President Barack Obama with China's President Xi Jinping at the G20 Summit, Sept. 6, 2013

America and China: Rivalry and Partnership

President Barack Obama with China's President Xi Jinping at the G20 Summit, Sept. 6, 2013

Photo by Lawrence Jackson

Under President Xi Jinping, China is modernizing its military and growing more assertive both regionally and globally. But while Chinese leaders will not shy away from confrontation, they also believe that to maintain stability and prosperity, they have no choice but to get along with the United States. Thus, the United States faces an acute strategic dilemma: a U.S.-China relationship characterized by a complex mix of competition and cooperation and plagued by mutual suspicion and distrust. For example, how should the nation react to Chinese maritime territorial claims? Over-reaction risks escalation while under-reaction risks emboldening China, which could mistake U.S. moderation for weakness or declining commitment to the Asia-Pacific.

Scoring China's Military Modernization

Over the past two decades, China's People's Liberation Army has transformed itself from a large but antiquated force into a capable, modern military. A RAND project tracked past developments and predictions of the future to produce a scorecard comparing U.S. and Chinese military forces:

An image of the China Scorecard, a ranking of U.S. and Chinese military capabilities

Also see the interactive version of the scorecard, based on the report China's Military Modernization Increasingly Challenges U.S. Defense Capabilities in Asia (RR-392).

Why Is the Issue Important for the Incoming Administration?

China will likely reach out very quickly to the next administration, which will need to consider an array of critical policy issues early on in the context of this strategic dilemma:

  • Responding to an increasingly militarily and financially capable China that contests America's Asia–Pacific security architecture and questions U.S. global leadership;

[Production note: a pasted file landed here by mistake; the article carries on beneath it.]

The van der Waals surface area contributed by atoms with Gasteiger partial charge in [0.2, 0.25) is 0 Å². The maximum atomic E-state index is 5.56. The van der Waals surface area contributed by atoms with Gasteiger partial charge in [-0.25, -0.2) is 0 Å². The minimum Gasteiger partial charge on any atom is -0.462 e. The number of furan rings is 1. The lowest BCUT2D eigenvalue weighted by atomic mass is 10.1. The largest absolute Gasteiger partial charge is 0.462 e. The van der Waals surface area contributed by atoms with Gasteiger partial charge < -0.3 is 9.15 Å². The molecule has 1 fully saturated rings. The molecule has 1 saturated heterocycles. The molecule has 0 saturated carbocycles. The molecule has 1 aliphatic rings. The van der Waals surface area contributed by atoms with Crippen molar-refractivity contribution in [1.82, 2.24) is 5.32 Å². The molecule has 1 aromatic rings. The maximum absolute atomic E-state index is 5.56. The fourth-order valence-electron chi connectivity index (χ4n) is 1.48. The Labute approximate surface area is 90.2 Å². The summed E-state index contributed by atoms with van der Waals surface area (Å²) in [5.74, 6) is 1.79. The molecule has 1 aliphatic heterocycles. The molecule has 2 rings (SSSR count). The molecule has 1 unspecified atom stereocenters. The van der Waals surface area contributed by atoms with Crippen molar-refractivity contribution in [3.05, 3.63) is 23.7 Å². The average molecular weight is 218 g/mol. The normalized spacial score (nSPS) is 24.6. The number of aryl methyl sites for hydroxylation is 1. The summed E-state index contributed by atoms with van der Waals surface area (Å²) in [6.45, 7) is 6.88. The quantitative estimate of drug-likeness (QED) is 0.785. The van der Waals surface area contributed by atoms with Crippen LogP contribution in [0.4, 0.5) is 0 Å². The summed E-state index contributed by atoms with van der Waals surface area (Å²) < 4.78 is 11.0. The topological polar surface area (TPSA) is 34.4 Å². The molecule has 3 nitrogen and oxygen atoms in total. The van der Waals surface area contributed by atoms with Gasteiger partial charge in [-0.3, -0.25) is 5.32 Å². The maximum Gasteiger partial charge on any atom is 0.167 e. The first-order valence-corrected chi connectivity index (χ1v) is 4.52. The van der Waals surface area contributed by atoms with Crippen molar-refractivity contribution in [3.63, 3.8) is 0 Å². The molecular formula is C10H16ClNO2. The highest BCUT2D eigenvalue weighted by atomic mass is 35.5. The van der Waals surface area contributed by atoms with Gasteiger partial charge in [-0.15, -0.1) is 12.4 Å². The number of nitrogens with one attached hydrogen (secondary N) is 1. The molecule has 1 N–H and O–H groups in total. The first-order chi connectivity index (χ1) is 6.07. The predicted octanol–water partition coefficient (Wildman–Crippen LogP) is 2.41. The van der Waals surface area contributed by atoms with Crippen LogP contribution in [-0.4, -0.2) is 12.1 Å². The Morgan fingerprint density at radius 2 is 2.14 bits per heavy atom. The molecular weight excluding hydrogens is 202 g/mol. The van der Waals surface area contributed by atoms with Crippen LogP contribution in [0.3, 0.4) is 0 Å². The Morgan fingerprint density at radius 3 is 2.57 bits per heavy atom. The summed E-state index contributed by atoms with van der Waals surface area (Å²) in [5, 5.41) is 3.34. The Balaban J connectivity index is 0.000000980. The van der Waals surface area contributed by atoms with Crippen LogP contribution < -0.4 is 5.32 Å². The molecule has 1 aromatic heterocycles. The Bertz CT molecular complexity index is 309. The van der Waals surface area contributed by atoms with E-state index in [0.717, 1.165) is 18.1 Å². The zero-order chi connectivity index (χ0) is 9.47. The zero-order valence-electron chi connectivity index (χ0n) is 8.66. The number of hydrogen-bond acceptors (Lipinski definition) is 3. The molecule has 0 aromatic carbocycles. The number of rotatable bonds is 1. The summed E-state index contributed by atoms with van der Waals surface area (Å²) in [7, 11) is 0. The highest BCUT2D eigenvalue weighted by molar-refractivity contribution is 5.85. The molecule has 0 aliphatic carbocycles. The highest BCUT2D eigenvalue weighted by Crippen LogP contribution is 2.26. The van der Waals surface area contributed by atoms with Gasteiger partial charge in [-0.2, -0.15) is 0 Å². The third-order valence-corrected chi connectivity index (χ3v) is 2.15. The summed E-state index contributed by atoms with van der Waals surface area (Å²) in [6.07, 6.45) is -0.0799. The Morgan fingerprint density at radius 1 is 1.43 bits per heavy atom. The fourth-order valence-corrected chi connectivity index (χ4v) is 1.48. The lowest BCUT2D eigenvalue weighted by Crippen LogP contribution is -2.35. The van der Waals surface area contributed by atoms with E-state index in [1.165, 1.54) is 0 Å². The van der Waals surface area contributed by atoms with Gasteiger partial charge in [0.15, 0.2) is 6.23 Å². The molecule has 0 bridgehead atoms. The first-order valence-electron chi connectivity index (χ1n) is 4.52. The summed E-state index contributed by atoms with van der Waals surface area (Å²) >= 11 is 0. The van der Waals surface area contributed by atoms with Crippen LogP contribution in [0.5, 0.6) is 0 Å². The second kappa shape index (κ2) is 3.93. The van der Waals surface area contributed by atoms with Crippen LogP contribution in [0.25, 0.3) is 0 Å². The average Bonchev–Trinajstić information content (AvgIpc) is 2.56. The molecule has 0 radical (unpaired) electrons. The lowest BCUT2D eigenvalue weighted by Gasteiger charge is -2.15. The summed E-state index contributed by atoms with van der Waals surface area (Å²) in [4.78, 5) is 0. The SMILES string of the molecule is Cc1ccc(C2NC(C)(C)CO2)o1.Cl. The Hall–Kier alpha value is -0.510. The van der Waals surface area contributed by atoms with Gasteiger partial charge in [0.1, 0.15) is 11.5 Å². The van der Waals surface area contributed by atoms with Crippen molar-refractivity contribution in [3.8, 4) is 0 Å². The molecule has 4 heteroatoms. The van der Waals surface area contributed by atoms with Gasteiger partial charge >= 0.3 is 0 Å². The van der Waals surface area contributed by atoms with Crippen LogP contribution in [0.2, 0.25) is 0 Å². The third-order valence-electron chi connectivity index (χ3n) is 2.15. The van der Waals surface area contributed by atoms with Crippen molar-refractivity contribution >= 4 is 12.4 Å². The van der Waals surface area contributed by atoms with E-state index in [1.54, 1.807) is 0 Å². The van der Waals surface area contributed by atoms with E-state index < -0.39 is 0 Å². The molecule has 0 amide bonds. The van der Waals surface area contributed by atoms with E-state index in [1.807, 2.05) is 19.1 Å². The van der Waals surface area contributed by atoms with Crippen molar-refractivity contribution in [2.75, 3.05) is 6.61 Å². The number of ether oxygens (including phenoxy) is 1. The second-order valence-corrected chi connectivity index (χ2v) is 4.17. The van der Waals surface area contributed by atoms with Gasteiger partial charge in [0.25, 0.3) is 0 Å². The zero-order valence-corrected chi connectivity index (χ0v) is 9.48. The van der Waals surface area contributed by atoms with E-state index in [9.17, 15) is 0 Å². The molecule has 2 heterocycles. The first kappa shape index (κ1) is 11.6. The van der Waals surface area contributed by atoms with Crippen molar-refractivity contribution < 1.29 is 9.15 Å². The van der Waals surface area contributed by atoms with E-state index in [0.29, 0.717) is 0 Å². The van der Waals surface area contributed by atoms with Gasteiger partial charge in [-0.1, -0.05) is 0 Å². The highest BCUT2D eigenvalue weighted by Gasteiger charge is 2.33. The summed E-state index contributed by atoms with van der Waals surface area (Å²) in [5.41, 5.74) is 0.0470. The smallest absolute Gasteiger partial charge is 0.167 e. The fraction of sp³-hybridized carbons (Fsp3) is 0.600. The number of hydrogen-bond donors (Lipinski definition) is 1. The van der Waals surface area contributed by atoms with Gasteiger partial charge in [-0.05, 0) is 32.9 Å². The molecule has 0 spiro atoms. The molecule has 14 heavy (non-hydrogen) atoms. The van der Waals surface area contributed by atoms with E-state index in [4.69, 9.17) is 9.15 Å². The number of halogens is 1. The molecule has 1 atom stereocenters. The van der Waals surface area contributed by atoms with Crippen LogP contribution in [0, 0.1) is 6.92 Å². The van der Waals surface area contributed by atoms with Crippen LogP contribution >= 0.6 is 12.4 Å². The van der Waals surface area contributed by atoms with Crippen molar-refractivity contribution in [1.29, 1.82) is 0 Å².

• Handling Chinese actions that aim to alter or even refute those aspects of the current rules-based international order that China sees as incompatible with its interests;
  • Countering such challenges while simulanenoulsy partnering with China to address national security and economic issues and such global issues as transnational terrorism, cyber security, climate change, pollution, and food safety;
  • Responding to China's greater assertiveness in the South China Sea, which appears to reflect a "might makes right approach" to dealing with the Philippines and other countries that are much less powerful than China;
  • Handling a more turbulent period in cross-Strait relations now that China has suspended official and semi-official communications with Taiwan;
  • Strengthening U.S. relationships with allies and partners in the region;
  • Developing new military strategies, concepts, and capabilities to counter China's development of long-range conventional precision strike capabilities, anti-ship ballistic missiles, and anti-satellite weapons?
  • Persuading China to sustain a tougher line with North Korea on its nuclear program and provocative behavior;
  • Advancing the U.S. cyber security agenda with China;
  • Responding to China's efforts to develop institutions, such as the Asian Infrastructure Investment Bank (AIIB).
Chinese citizens wave the U.S. and China flag as the Chinese Navy ship Qingdao arrives in Hawaii

Chinese citizens wave the U.S. and China flag as the People's Liberation Army (PLA) Navy ship Qingdao arrives in Hawaii in 2013

Photo by Nardel Gervacio/U.S. Navy

RAND Research Addresses China

In Their Own Words

Senior RAND political scientist Andrew Scobell discusses the possibility for a reluctant partnership between the United States and China, and explains that Chinese leadership likely views the United States through Cutluralist, Marxist, and/or Realist lenses.

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